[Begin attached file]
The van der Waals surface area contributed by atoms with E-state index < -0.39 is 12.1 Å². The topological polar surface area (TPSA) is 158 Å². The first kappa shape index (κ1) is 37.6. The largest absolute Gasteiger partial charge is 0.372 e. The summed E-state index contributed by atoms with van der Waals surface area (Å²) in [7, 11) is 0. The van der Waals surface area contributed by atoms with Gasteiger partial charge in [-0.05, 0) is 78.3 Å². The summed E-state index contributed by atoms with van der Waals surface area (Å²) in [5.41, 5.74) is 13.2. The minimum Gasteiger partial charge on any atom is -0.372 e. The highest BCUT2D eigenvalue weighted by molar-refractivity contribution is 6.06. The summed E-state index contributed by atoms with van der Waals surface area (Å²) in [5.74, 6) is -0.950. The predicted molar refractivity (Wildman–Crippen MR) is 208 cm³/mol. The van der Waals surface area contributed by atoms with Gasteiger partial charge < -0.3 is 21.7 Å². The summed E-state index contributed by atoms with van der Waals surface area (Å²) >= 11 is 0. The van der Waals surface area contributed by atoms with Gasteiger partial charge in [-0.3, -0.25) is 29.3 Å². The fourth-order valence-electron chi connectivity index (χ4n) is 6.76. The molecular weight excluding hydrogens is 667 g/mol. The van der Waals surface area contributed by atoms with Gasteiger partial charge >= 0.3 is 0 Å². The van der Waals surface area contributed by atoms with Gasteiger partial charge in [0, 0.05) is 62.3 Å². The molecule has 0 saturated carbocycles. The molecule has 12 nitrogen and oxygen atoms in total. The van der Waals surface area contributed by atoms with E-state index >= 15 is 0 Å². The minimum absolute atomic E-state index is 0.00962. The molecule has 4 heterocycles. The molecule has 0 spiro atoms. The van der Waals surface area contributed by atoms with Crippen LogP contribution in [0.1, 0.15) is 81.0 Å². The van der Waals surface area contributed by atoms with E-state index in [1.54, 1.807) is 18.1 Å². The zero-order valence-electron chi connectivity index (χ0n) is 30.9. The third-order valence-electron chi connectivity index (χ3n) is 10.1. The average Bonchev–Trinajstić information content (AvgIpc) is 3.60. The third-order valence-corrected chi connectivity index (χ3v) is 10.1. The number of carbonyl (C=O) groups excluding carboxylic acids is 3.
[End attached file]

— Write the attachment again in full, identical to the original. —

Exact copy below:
The van der Waals surface area contributed by atoms with E-state index < -0.39 is 12.1 Å². The topological polar surface area (TPSA) is 158 Å². The first kappa shape index (κ1) is 37.6. The largest absolute Gasteiger partial charge is 0.372 e. The summed E-state index contributed by atoms with van der Waals surface area (Å²) in [7, 11) is 0. The van der Waals surface area contributed by atoms with Gasteiger partial charge in [-0.05, 0) is 78.3 Å². The summed E-state index contributed by atoms with van der Waals surface area (Å²) in [5.41, 5.74) is 13.2. The minimum Gasteiger partial charge on any atom is -0.372 e. The highest BCUT2D eigenvalue weighted by molar-refractivity contribution is 6.06. The summed E-state index contributed by atoms with van der Waals surface area (Å²) in [5.74, 6) is -0.950. The predicted molar refractivity (Wildman–Crippen MR) is 208 cm³/mol. The van der Waals surface area contributed by atoms with Gasteiger partial charge < -0.3 is 21.7 Å². The summed E-state index contributed by atoms with van der Waals surface area (Å²) >= 11 is 0. The van der Waals surface area contributed by atoms with Gasteiger partial charge in [-0.3, -0.25) is 29.3 Å². The fourth-order valence-electron chi connectivity index (χ4n) is 6.76. The molecular weight excluding hydrogens is 667 g/mol. The van der Waals surface area contributed by atoms with Gasteiger partial charge >= 0.3 is 0 Å². The van der Waals surface area contributed by atoms with Gasteiger partial charge in [0, 0.05) is 62.3 Å². The molecule has 0 saturated carbocycles. The molecule has 12 nitrogen and oxygen atoms in total. The van der Waals surface area contributed by atoms with E-state index >= 15 is 0 Å². The minimum absolute atomic E-state index is 0.00962. The molecule has 4 heterocycles. The molecule has 0 spiro atoms. The van der Waals surface area contributed by atoms with Crippen LogP contribution in [0.1, 0.15) is 81.0 Å². The van der Waals surface area contributed by atoms with E-state index in [1.54, 1.807) is 18.1 Å². The zero-order valence-electron chi connectivity index (χ0n) is 30.9. The third-order valence-electron chi connectivity index (χ3n) is 10.1. The average Bonchev–Trinajstić information content (AvgIpc) is 3.60. The third-order valence-corrected chi connectivity index (χ3v) is 10.1. The number of carbonyl (C=O) groups excluding carboxylic acids is 3.